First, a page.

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Campus Tour: Manhattan, Your Kind of College Town

Campus Tour: Manhattan, Your Kind of College Town

On this college tour, see Manhattan, your kind of college town.

By Jenny Blackman

March 12, 2009

Columbia, NYU, The Cooper Union, The New School. Four very different universities located in one very happening city. Most New Yorkers would promise that, in a city this big, there is something for everyone. However, any student looking for the simple life need not apply.

Columbia University might offer the closest to an idyllic campus life in the city that never sleeps. Begin your day at 116th Street and Broadway with a tour of the college’s neoclassical campus, shockingly green and neatly enclosed within Morningside Heights, a neighbor to one of the city’s most vibrant communities, Harlem. As one of the oldest universities in the country, Columbia is full of history, so be sure to ask your tour guide about the Manhattan Project and the school’s Core Curriculum. Columbia might feel like an oasis in the country’s largest urban jungle, but don’t get too comfortable—a quick subway ride gives you easy access to Manhattan’s unique opportunities. Student discounts are available for Broadway shows or Carnegie Hall performances. But if you want a greener afternoon, picnic on a modest piece of Central Park’s 843 acres before strolling by 5th Avenue’s shopping landmarks, such as FAO Schwartz and Tiffany’s.

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Now that you’ve had your uptown fun, travel downtown to Washington Square within Greenwich Village, a neighborhood teeming with New York University students. You absolutely must enlist the help of a tour guide to navigate this sprawling campus. Unlike Columbia, this campus has no distinct border; the best clue you’ll have to distinguish between NYU buildings and the Gap next door (besides the mannequins in the storefront) is a violet flag with a white torch perched outside the university’s buildings. Be sure to visit the school of your choice. The Stern School of Business and the Tisch School of the Arts, both among the very best in their respective fields, couldn’t be more different. In fact, NYU prides itself on offering courses in almost every possible area of study, so do a little research prior to visiting. Before you rest your weary bones on the Washington Square fountain (generally dry, it is a popular lounging space among park-goers), swing by Mamoun’s for the very best falafel in the city. If you’re in need of an energy boost, grab some bubble tea in Chinatown or stop by a cafe sandwiched between the many boutiques of SoHo’s side streets.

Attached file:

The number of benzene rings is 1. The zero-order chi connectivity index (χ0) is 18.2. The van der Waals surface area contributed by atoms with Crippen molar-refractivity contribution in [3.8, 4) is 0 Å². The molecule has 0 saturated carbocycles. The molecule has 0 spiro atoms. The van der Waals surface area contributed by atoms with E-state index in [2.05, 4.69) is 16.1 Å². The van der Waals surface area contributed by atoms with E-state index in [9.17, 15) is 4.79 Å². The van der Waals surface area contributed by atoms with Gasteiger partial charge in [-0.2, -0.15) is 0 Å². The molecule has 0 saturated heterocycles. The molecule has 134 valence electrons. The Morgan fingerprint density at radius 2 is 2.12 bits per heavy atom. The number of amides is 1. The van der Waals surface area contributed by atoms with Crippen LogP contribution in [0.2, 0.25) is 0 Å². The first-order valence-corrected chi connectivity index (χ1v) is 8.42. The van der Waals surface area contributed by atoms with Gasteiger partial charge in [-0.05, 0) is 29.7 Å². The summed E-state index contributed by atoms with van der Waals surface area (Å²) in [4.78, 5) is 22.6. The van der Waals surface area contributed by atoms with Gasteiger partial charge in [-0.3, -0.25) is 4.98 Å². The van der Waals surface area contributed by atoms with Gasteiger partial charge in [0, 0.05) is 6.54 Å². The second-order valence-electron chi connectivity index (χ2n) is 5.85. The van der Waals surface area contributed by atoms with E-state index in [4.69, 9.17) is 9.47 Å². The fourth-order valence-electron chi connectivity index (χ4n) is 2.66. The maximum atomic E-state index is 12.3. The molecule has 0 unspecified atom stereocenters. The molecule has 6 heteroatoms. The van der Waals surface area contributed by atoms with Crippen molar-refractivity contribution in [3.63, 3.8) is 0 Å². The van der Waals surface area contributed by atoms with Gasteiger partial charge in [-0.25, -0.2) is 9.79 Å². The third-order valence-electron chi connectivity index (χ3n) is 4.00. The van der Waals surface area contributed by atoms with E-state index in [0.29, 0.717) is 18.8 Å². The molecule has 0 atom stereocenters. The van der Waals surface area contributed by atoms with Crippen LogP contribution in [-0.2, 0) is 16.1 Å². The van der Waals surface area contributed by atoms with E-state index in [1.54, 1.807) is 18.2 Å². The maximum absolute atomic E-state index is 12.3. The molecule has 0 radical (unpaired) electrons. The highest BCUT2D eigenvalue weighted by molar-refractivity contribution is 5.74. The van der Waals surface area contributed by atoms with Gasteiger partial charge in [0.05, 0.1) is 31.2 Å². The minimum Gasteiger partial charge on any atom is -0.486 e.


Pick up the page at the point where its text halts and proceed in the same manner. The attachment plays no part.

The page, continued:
After you’ve recharged, check out two other worthwhile schools in lower Manhattan: The Cooper Union and The New School. The Cooper Union begins just east of Greenwich Village at Astor Place. If you have a difficult time finding the place, look for the large Tony Rosenthal sculpture popularly referred to as "The Cube” and its strategic placement between three Starbucks cafes. If you just can’t decide between the three, try a local favorite, The Mud Truck. The Cooper Union offers courses in three disciplines (architecture, engineering and art) and happens to be one of the few tuition-free universities in the country. Like other New York City colleges, The Cooper Union is steeped in history—Abraham Lincoln’s gave his revolutionary “Right Makes Might” speech here, helping him win his party’s presidential nomination.

To the north of NYU, you’ll find The New School. Much like NYU, The New School is a conglomerate of colleges scattered throughout Manhattan. Under The New School umbrella, you’ll find eight institutions, three of which are noteworthy for their distinguished studies. Just south of Union Square at 5th Avenue and 13th, you’ll find The Parsons’ School of Design, home of Project Runway. You can also study business and robotics here, if you’re so inclined. But if it’s a small liberal arts environment you want, check out Eugene Lang College (on 13th between 5th and 6th Avenue). Virtuosi, however, must visit Mannes School for Music (uptown at West 85th) for a glimpse at the university’s top notch classical training. The New School was also once infamous for its graduate division, the University in Exile, a onetime refuge to European scholars whose livelihoods were attacked by totalitarian regimes. Although the University of Exile was renamed in 2005, The New School has succeeded in maintaining its progressive attitude.

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You’re bound to be starving after all this walking, so round the corner onto 6th Avenue and pick up some dollar hot dogs at Grey’s Papaya. If you don’t mind walking a few steps further, wander down Bleeker Street to John’s Pizza. There’s nothing finer than treating yourself to the best pizza in New York, promptly followed by the best cupcakes—which you’ll find a few blocks down at Magnolia Bakery. If you’re still college hungry, The Fashion Institute of Technology and Julliard are certainly worth investigating. In fact, if you walk for long enough in the Big Apple, you may find that there really is a college for everyone.


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